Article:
High rubber prices to continue in 2011 as well
Domestic as well global rubber prices rallied to fresh historical highs due to heavy rainfall in top natural rubber producing areas of Southeast Asia like Thailand and India which may hit output for current year. Prices have also been supported by healthy demand from tyre industry and strong imports in China .
Indian rubber supplies peak October-January, but this year unseasonal rains have been hindering tapping.
Rubber RSS-4 prices at Kochi market rose to fresh record of Rs 20,700 per quintal on Friday against Rs 16,200, three-months back and Rs 13,500 at the start of 2010. In the last two years natural rubber prices at Kochi have risen by 300% from Rs 69-70 per kg in January 2009 to record high Rs 207 per kg now. Such type of volatility was last seen in 1994-1998 when price rose from almost Rs 2,500 per quintal to near Rs 6,000 within two years and again fell sharply towards Rs 2,700 level in 1998. (read more)
Rubber Advances to Near Record as Buyers Lured by Yesterday’s Price Tumble
Rubber climbed to near a record on speculation that a price slump yesterday may lure buyers amid lingering worries over tight supply. The cash price remained at an all-time high.
The June-delivery contract advanced as much as 1.1 percent to 412.2 yen per kilogram ($5,010 a metric ton) on the Tokyo Commodity Exchange and settled at 411.1 yen. The price tumbled 2.4 percent yesterday, the biggest drop since Nov. 24. The most- active contract climbed to a record 419.3 yen on Dec. 27. (read more)
Increasing Tire Production Likely To Keep Demand for Rubber High
Few tread on the subject, but it is strange how one of mankind’s earliest and most important inventions, the wheel, has come to depend on the congealed sap of a tropical tree to be really useful. Furthermore, while synthetic rubber has been around for the better part of a century, it does not compare to the natural latex in terms of durability and heat resistance; you would not want to land in an airplane equipped with synthetic rubber tires.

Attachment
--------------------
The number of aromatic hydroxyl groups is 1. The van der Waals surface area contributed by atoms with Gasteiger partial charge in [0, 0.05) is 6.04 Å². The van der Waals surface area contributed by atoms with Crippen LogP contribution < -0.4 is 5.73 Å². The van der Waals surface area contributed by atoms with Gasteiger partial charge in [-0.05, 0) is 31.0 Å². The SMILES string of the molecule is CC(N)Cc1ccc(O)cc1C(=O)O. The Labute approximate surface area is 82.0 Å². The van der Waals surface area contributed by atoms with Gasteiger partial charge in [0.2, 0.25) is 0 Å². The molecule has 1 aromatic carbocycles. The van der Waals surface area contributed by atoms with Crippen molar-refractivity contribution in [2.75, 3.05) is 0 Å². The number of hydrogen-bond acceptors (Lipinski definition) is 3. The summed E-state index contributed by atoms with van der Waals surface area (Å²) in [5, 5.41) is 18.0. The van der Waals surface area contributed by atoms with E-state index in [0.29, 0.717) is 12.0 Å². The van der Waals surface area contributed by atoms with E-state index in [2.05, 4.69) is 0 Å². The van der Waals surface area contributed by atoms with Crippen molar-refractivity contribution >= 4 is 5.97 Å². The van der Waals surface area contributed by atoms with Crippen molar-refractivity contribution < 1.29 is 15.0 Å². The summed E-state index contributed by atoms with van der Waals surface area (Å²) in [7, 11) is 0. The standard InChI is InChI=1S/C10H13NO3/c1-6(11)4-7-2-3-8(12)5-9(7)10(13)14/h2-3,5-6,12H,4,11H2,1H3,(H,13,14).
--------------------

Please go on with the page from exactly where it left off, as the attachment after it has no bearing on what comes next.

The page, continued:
As a tropical tree, rubber’s zone of production is confined to its native areas in South America and primarily to the colonial plantations established in what are now Malaysia and Indonesia. You might think this confined geography coupled with an ever-increasing global population of tires would lead to surging prices for smoked rubber sheets. Not so: Even after a substantial bounce to nominal record prices for rubber, the average annual increase in constant-dollar terms since 1947 has been 0.64%. (read more)
For the last 15 years, Malaysia has been the world’s top supplier of rubber gloves. Last year, the country exported close to 100 billion pieces of rubber gloves to more than 180 countries.
This volume makes up two-thirds of the global market for rubber gloves. Healthcare products like medical gloves continue to see strong demand despite the current lacklustre global economic growth. (read more)
Rubber futures extended a rally to a record after data showed manufacturing in the U.S. expanded at the fastest pace in seven months, raising concern that increased demand will worsen a supply shortage. The Thai cash price also climbed to an all-time high.
June-delivery rubber surged to as high as 427 yen per kilogram ($5,194 a metric ton) on the Tokyo Commodity Exchange in after-hours trading. Trading in this session will be settled on Wednesday. The most-active contract extended last year’s advance of 50 percent. (read more)
Oil prices rebound back over $90 a barrel
Oil prices rebounded from early losses Wednesday following more positive economic news and a government report that showed crude oil supplies shrank last week.
After falling as low as $88.10 a barrel, benchmark oil reversed course at midday and rose 93 cents from Monday’s settlement price to $90.31 a barrel on the New York Mercantile Exchange. (read more)
OIL FUTURES: Crude Turns Higher As Equities Gain
NEW YORK (Dow Jones)–Oil prices rose Wednesday, reversing course midday, as equities markets turned higher.
Light, sweet crude for February delivery rose 52 cents, or 0.6%, at $89.91 a barrel on the New York Mercantile Exchange. Brent crude on the ICE futures exchange added $1.37, or 1.4%, at $94.90 41 cents, or 0.4%, at $93.12 a barrel.
Crude began the day lower and continued to sink through mid-morning in New York following a U.S. government’s report showing fuel inventories rose more than expected last week. Nymex crude hit an intraday low of $88.10 before rallying above $90 a barrel on the back of a stock market rally. (read more)
Saudi Aramco Cuts Most February Oil Prices, Increases Super Light to Asia
Saudi Aramco, the world’s largest state-owned oil company, cut official prices for its crude for customers in the U.S., Europe and the Mediterranean next month and raised prices on some light grades to Asia.The formula price for Arab Super Light crude, a grade sold only in Asia, rose the most, climbing $1.15 a barrel to $6.40 above the average of Oman and Dubai grades, the Gulf benchmarks used by traders in Asia, the company said in an e-mail today. (read more)
Oil futures pare drop after ADP offers upbeat data
NEW YORK (MarketWatch) — Oil futures on Wednesday extended their largest slide in seven weeks as the dollar climbed, denting the appeal of dollar-denominated commodities. Oil prices lessened their losses, however, after the payrolls processor ADP reported the private sector added 297,000 jobs in December, nearly three times the number expected. (read more)